Sunday, September 18, 2016

Monkees mark 50th anniversary with musical celebration at the Pantages

Watching the Monkees perform their final show as a trio at the Pantages Theatre in Hollywood on Friday, September 16, 2016 was a night marked by a myriad of emotions. This was truly a night to celebrate on the 50th anniversary of the debut airing of "The Monkees" series on NBC-TV on September 16, 1966. But it was also reportedly the final public performance to feature Michael Nesmith performing with Micky Dolenz and Peter Tork as the Monkees. Additionally, the death of Davy Jones on February 29, 2012 continues to make the group's performances bittersweet, with technology that brings select vocal performances featuring the late singer helping both the Monkees and their faithful audience embrace the life of the adored Jones. 

A large projection screen featuring colorful clips from the group's popular '60s television series heightened the connection between the audience and Monkees ( who were backed by a top-tier five-member band including Michael's guitar-playing son Christian Nesmith and several backup singers including Micky's sister Coco Dolenz).
Michael Nesmith performing with the Monkees.
Photo: Robert Kinsler

The two-hour performance at the packed Pantages featured more than 30 winning songs representing a 50-year career spanning from the group's 1966 self-titled debut through their fantastic 2016 studio return Good Times! If this was the 73-year-old Nesmith's final appearance as a Monkee, then those attending already know this was a show that justified the cheers, smiles, sing-alongs and tears that were all abundant during the concert. 
Micky Dolenz, left, and Peter Tork early in the show.
Photo: Robert Kinsler

Before they played a single song, the three group members came to center stage and hugged each other, setting the tone for this special night. And then there were all those great songs. Opening with "Last Train to Clarksville" that featured all three Monkees on guitar, the shining Tommy Boyce and Bobby Hart-penned single sounded as fresh as it did with its release five decades ago. It's impossible to think of a single selection that didn't deliver this night; a rollicking version of "She" with Dolenz showcasing his still-amazing lead vocals, the breezy acoustic folk rock of "A Little Bit Me, a Little Bit You" and terrific new power-pop song "She Makes Me Laugh" featuring textures of Nesmith's 12-string Gretsch guitar and Tork's banjo were among early standouts. 

In addition to his sterling instrumental work on guitar and banjo, Tork frequently showcased his keyboard playing; his baroque-styled touch on "The Girl I Knew Somewhere" as Dolenz and Nesmith harmonized with their voices on the country-tinged nugget was magical. Among my other favorites of the first half of the show were the Dolenz-Nesmith duet "Me & Magdalena" off Good Times!, as well as the enduring chamber pop masterwork "Shades of Gray" showcasing the Monkees' lush and artful harmonies.
Images of the Monkees as they appeared on their
1960s TV series, as well as animated images
enhanced the show. Photo: Robert Kinsler

Nesmith's long-time love affair with country yielded many offerings for the Monkees and those were revisited in spirited fashion this night; the anthemic "Listen to the Band" and wistful "What Am I Doin' Hangin' 'Round" that ended the first half of the show were especially memorable.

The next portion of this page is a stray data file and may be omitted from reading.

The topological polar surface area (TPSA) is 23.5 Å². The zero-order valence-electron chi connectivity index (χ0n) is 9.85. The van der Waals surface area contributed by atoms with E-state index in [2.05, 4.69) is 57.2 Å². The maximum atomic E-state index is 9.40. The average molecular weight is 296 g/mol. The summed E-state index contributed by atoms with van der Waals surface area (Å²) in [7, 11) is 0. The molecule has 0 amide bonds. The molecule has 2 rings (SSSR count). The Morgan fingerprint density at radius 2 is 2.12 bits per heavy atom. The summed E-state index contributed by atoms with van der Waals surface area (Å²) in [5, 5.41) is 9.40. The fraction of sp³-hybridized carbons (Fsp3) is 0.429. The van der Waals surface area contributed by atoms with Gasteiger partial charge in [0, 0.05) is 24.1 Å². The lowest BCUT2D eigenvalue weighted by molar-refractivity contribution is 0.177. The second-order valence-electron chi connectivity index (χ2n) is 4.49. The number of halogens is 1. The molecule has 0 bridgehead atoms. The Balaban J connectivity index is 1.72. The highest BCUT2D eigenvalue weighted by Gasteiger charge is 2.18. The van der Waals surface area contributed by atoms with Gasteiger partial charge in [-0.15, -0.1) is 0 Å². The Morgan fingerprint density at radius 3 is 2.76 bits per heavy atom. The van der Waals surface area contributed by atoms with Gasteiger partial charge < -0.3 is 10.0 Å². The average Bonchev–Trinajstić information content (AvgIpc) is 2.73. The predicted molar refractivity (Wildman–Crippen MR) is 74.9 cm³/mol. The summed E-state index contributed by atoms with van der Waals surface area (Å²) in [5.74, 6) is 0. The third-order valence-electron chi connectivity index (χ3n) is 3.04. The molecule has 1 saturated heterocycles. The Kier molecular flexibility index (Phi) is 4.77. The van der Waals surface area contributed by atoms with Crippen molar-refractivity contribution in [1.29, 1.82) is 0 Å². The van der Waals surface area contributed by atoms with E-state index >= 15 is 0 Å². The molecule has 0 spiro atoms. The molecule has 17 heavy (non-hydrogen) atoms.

The second half of the fast-moving concert yielded just as many highlights. A garage rocker-styled "Mary, Mary" with Dolenz shining on vocals and behind the drum kit kicked things off; the driving alt-country rocker "Circle Sky" with Nesmith leading the charge followed before the Monkees turned things around on the alluring art rocker "Porpoise Song." 

Nesmith's appearance was bound to bring a few special moments, the biggest being a solo acoustic performance of "Tapioca Tundra" that included a revealing story about the song's genesis. Then came a performance of "Daydream Believer" affording a chance to celebrate the life of Jones. Utilizing state-of-the-art technology, Jones' sweet tenor and video image started off the song, which quickly brought the band and audience into the fold with a version that included an acapella sing-along with the full crowd.

The encore continued the joyful spirit of the concert, with the band rocking out on the infectious "Pleasant Valley Sunday" and an aptly-titled closing take on Neil Diamond's "I'm a Believer."

Peter Mills forthcoming book "The Monkees, Head, and the 60s" (set for release on October 25, 2016) addresses the obvious question of how a quartet of young men cast to play a struggling rock band on television made the leap from fantasy to reality as they recorded an enduring body of terrific songs while ultimately impacting the worlds of TV, film, music and pop culture long after their formation. Based on the power of the Monkees' homecoming concert on Friday, this is one writer who hopes the world will still be celebrating the group's music and legacy 50 years from now.

Monkees Setlist at the Pantages Theatre on September 16, 2016
1. Last Train to Clarksville
2. Papa Gene's Blues
3. Your Auntie Grizelda
4. Saturday's Child
5. She
6. A Little Bit Me, a Little Bit You
7. She Makes Me Laugh
8. The Girl I Knew Somewhere
9. Sometime in the Morning
10. Me & Magdalena
11. Shades of Gray
12. Randy Scouse Git
13. For Pete's Sake
14. You Bring the Summer
15. Listen to the Band
16. What Am I Doin' Hangin' Round?

17. Mary, Mary
18. Circle Sky
19. Porpoise Song (Theme From "Head")
20. Long Title: Do I Have to Do This All Over Again?
21. Words
22. Sunny Girlfriend
23. (I'm Not Your) Steppin' Stone
24. You Just May Be the One
25. You Told Me
26. Birth of an Accidental Hipster
27. Goin' Down
28. D.W. Washburn
29. Tapioca Tundra
30. Daydream Believer

Pleasant Valley Sunday
I'm a Believer

Review by Robert Kinsler

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